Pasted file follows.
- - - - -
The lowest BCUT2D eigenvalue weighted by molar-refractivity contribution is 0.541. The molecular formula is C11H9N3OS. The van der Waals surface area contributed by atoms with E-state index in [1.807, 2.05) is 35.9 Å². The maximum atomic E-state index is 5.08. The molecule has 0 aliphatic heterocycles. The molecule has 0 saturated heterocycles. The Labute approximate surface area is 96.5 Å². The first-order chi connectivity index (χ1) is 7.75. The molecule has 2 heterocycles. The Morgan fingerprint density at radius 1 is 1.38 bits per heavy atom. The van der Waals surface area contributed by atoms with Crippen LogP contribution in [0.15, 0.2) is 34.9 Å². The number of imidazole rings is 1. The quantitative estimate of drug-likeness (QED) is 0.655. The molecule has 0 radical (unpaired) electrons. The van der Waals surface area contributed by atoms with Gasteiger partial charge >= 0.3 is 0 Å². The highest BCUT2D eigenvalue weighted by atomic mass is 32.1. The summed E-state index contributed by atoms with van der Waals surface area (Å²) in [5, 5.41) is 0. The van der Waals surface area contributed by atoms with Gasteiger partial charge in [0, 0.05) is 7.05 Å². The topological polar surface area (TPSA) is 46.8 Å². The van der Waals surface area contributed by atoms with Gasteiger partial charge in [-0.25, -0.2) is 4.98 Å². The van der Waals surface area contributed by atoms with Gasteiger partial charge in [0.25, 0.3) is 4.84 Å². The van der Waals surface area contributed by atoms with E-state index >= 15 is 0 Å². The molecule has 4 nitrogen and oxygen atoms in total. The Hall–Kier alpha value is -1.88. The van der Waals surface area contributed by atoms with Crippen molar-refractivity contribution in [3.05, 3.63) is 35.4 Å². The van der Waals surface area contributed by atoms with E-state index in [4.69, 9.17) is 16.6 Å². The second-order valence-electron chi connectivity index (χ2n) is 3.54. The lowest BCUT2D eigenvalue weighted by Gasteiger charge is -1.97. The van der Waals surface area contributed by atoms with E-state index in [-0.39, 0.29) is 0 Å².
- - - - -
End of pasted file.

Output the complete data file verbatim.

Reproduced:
The lowest BCUT2D eigenvalue weighted by molar-refractivity contribution is 0.541. The molecular formula is C11H9N3OS. The van der Waals surface area contributed by atoms with E-state index in [1.807, 2.05) is 35.9 Å². The maximum atomic E-state index is 5.08. The molecule has 0 aliphatic heterocycles. The molecule has 0 saturated heterocycles. The Labute approximate surface area is 96.5 Å². The first-order chi connectivity index (χ1) is 7.75. The molecule has 2 heterocycles. The Morgan fingerprint density at radius 1 is 1.38 bits per heavy atom. The van der Waals surface area contributed by atoms with Crippen LogP contribution in [0.15, 0.2) is 34.9 Å². The number of imidazole rings is 1. The quantitative estimate of drug-likeness (QED) is 0.655. The molecule has 0 radical (unpaired) electrons. The van der Waals surface area contributed by atoms with Gasteiger partial charge >= 0.3 is 0 Å². The highest BCUT2D eigenvalue weighted by atomic mass is 32.1. The summed E-state index contributed by atoms with van der Waals surface area (Å²) in [5, 5.41) is 0. The van der Waals surface area contributed by atoms with Gasteiger partial charge in [0, 0.05) is 7.05 Å². The topological polar surface area (TPSA) is 46.8 Å². The van der Waals surface area contributed by atoms with Gasteiger partial charge in [-0.25, -0.2) is 4.98 Å². The van der Waals surface area contributed by atoms with Gasteiger partial charge in [0.25, 0.3) is 4.84 Å². The van der Waals surface area contributed by atoms with E-state index >= 15 is 0 Å². The molecule has 4 nitrogen and oxygen atoms in total. The Hall–Kier alpha value is -1.88. The van der Waals surface area contributed by atoms with Crippen molar-refractivity contribution in [3.05, 3.63) is 35.4 Å². The van der Waals surface area contributed by atoms with E-state index in [4.69, 9.17) is 16.6 Å². The second-order valence-electron chi connectivity index (χ2n) is 3.54. The lowest BCUT2D eigenvalue weighted by Gasteiger charge is -1.97. The van der Waals surface area contributed by atoms with E-state index in [-0.39, 0.29) is 0 Å².